“The company disclosed that it was too early to determine the precise amount or effect of the irregularities but that they appeared to involve millions of dollars. The company also disclosed that it seemed virtually certain that the company’s financial results for 1996, 1997 and the first quarter of 1998 would need to be restated as a result of the irregularities.”
The OSC release further states: “On Nov. 18, 1998, Livent issued a press release disclosing its restated financial results for 1996, 1997 and the first quarter ended March 31, 1998. The restated results reduce previously reported net income for these periods in an aggregate amount of $85.1 million. Livent also disclosed its financial results for the second quarter ended June 30, 1998, reporting a net loss of $45.8 million, including a writedown of assets and other charges of $26.1 million.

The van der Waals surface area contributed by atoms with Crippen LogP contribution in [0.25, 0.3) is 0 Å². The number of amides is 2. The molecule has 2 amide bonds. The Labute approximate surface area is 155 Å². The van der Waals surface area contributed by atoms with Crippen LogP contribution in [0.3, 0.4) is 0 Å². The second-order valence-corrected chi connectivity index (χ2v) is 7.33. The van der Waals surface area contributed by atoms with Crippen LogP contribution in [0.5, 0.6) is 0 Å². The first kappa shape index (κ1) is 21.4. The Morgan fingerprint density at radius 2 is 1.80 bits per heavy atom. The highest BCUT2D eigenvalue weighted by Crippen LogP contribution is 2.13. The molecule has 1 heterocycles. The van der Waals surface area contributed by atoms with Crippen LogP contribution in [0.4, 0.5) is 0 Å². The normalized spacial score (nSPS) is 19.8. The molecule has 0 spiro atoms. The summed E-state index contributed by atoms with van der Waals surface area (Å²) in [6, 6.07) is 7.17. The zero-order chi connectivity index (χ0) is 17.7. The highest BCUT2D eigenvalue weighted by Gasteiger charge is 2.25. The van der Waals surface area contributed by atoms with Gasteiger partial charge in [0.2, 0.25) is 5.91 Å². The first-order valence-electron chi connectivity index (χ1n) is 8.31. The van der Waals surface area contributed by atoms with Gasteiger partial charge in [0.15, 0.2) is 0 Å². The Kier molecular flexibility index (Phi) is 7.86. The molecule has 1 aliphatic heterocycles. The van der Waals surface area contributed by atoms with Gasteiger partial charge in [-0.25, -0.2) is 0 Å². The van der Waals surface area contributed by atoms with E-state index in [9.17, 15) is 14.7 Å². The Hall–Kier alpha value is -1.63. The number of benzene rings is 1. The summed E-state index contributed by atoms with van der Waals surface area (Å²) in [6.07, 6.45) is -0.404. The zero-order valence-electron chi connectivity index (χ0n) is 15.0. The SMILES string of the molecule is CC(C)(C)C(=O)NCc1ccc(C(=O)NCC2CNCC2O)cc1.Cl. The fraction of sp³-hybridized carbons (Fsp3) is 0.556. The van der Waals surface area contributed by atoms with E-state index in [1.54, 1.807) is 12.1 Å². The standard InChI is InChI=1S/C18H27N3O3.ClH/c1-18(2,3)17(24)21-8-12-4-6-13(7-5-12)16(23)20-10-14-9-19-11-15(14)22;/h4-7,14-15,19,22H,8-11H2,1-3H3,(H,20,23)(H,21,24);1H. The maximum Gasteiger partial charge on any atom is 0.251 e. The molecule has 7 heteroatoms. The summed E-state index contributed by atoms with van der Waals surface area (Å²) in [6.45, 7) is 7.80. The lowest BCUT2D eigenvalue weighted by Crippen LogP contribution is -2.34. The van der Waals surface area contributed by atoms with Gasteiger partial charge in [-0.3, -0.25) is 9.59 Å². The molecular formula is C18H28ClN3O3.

“In addition, Livent disclosed that it had filed a voluntary petition under Chapter 11 of the U.S. Bankruptcy Code and was considering appropriate protective action in Canada; that its board of directors had voted to terminate Garth Drabinsky, vice-chairman and chief creative director and Myron Gottlieb, executive vice-president, Canadian administration, effective immediately.”
At the time, an RCMP spokesperson stated, “We estimate that approximately $210 million in market capitalization was lost between the time the trading of Livent shares halted on Aug. 10, 1998, and when trading resumed on Nov. 19, 1998.”
When Livent sought bankruptcy protection, there were 30 or so unsecured creditors, including Deloitte. As a result, it never received payment for its estimated $95,000 audit fee.